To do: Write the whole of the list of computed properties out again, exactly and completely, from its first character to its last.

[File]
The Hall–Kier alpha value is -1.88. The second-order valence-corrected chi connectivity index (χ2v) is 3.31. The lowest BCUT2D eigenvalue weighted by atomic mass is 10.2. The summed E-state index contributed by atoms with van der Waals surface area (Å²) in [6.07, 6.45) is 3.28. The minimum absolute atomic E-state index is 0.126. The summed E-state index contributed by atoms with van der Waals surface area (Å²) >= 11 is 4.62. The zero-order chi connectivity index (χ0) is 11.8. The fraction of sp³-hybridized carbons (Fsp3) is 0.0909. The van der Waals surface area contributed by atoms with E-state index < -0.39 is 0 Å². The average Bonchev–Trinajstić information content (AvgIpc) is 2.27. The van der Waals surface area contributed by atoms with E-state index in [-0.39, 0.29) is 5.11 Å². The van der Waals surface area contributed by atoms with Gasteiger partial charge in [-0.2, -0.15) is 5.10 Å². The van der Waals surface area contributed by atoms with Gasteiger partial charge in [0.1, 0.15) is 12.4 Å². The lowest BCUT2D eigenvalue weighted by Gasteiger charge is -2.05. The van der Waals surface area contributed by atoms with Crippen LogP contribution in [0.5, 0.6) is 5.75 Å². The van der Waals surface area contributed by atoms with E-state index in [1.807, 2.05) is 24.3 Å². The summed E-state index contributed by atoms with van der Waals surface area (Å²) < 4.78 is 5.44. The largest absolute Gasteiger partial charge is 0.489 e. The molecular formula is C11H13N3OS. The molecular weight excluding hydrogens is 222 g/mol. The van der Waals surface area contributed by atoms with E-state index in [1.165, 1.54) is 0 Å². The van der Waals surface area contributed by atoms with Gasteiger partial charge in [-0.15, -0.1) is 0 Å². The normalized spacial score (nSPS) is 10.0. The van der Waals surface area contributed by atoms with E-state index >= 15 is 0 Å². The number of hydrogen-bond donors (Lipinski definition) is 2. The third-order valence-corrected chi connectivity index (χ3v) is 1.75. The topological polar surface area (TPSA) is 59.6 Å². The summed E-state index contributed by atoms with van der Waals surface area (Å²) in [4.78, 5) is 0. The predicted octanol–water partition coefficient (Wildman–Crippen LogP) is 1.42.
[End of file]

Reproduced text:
The Hall–Kier alpha value is -1.88. The second-order valence-corrected chi connectivity index (χ2v) is 3.31. The lowest BCUT2D eigenvalue weighted by atomic mass is 10.2. The summed E-state index contributed by atoms with van der Waals surface area (Å²) in [6.07, 6.45) is 3.28. The minimum absolute atomic E-state index is 0.126. The summed E-state index contributed by atoms with van der Waals surface area (Å²) >= 11 is 4.62. The zero-order chi connectivity index (χ0) is 11.8. The fraction of sp³-hybridized carbons (Fsp3) is 0.0909. The van der Waals surface area contributed by atoms with E-state index < -0.39 is 0 Å². The average Bonchev–Trinajstić information content (AvgIpc) is 2.27. The van der Waals surface area contributed by atoms with E-state index in [-0.39, 0.29) is 5.11 Å². The van der Waals surface area contributed by atoms with Gasteiger partial charge in [-0.2, -0.15) is 5.10 Å². The van der Waals surface area contributed by atoms with Gasteiger partial charge in [0.1, 0.15) is 12.4 Å². The lowest BCUT2D eigenvalue weighted by Gasteiger charge is -2.05. The van der Waals surface area contributed by atoms with Crippen LogP contribution in [0.5, 0.6) is 5.75 Å². The van der Waals surface area contributed by atoms with E-state index in [1.807, 2.05) is 24.3 Å². The summed E-state index contributed by atoms with van der Waals surface area (Å²) < 4.78 is 5.44. The largest absolute Gasteiger partial charge is 0.489 e. The molecular formula is C11H13N3OS. The molecular weight excluding hydrogens is 222 g/mol. The van der Waals surface area contributed by atoms with E-state index in [1.165, 1.54) is 0 Å². The van der Waals surface area contributed by atoms with Gasteiger partial charge in [-0.15, -0.1) is 0 Å². The normalized spacial score (nSPS) is 10.0. The van der Waals surface area contributed by atoms with E-state index >= 15 is 0 Å². The number of hydrogen-bond donors (Lipinski definition) is 2. The third-order valence-corrected chi connectivity index (χ3v) is 1.75. The topological polar surface area (TPSA) is 59.6 Å². The summed E-state index contributed by atoms with van der Waals surface area (Å²) in [4.78, 5) is 0. The predicted octanol–water partition coefficient (Wildman–Crippen LogP) is 1.42.